Wednesday, 27 July 2011

Rubber Biscuit by The Chips

Rubber Biscuit by the Blues Brothers

Heere odda hilldidda hildhiruhah Juuuyr adda hilldadida jigguwah Hieere odda hittomamma jizzowazzah

Quick Hit 

“Rubber Biscuit” by the Chips (1956)
“Rubber Biscuit” by the Blues Brothers (1978)

The Chips were a doo-wop group in the fifties led by Charles Johnson. “Rubber Biscuits” was the first and most famous song they recorded. It was supposedly contrived while Johnson was at the Warwick School for Delinquent Teenagers, it was more of a minor East Coast break-out radio hit than a national hit. Mostly done in kind of a ‘scat’ style about the only things you can understand in the song sound like Johnson making fun of the food at the ‘School’.

Tuesday, 26 July 2011

Skeeter Davis -- The End Of The World

I wake up in the morning and I wonder, Why everything's the same as it was. I can't understand. No, I can't understand, How life goes on the way it does.

Songs Everyone Should Know

“End of the World” by Skeeter Davis, 1962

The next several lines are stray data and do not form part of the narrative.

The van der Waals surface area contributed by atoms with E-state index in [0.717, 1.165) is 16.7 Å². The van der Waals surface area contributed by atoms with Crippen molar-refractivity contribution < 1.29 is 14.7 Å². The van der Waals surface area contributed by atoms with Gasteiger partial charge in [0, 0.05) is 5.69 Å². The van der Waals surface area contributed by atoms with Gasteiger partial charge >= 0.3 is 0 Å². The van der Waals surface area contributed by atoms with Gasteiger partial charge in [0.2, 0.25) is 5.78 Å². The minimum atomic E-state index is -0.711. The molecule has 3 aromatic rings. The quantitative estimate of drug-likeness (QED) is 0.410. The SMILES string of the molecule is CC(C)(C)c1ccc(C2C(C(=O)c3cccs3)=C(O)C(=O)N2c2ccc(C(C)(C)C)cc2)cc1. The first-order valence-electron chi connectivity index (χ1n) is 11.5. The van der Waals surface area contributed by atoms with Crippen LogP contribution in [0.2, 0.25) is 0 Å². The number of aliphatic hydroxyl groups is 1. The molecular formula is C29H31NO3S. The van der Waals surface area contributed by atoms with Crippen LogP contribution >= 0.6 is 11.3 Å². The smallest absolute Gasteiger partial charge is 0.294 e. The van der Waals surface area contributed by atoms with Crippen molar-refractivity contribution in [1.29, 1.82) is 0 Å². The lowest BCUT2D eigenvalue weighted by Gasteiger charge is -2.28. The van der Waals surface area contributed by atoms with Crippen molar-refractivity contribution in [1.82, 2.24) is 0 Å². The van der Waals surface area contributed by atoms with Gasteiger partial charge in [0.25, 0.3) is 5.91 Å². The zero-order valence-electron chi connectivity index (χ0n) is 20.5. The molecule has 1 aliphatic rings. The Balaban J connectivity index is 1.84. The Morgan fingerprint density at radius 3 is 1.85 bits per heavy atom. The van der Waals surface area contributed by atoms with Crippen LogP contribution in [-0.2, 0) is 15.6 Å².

If you were not heart-broken or at least a bit melancholy before you listened to this song you will be after. An anthem for lost love, this song’s lyrics cut straight to the heart.

Davis was a country singer who crossed over into the world of pop when the RCA single released in 1962 went to the top of the Billboard charts in March 1963. Sylvia Dee who penned the song also wrote successfully for Elvis and Nat King Cole. Long considered an excellent example of the ‘Nashville sound’ this was produced by Chet Atkins.

Sunday, 24 July 2011

Joe Jackson - I'm The Man

Give me all your money cause I know you think I’m funny. Can’t you hear me laughing. Can’t you see me smile.

70’s Pick of the Week

“I’m The Man”, by Joe Jackson (1979)

Right around the time when Nike were becoming popular, people danced sort of pogo-style and we were transitioning from punk to new wave, there came a guy from England that had something different. I had the good fortune to see Joe Jackson live that year and it was a superb show. Not the roughness of the punk band 999 that had just played a few months before, we knew there was something refreshingly original about the guy. It was almost a sensitive punk; a commentary on real life.

On the album cover of what was his second album, Jackson appears as what they call in the U.K. a ‘spiv’, and as Jackson himself said they, “always wears a gross polka-dot tie and a pencil-thin mustache, and he's always trying to sell you a watch or something like that real cheap. I think people always want to put a label on what you do, so I thought I'd be one step ahead of them and invent one myself - spiv rock.”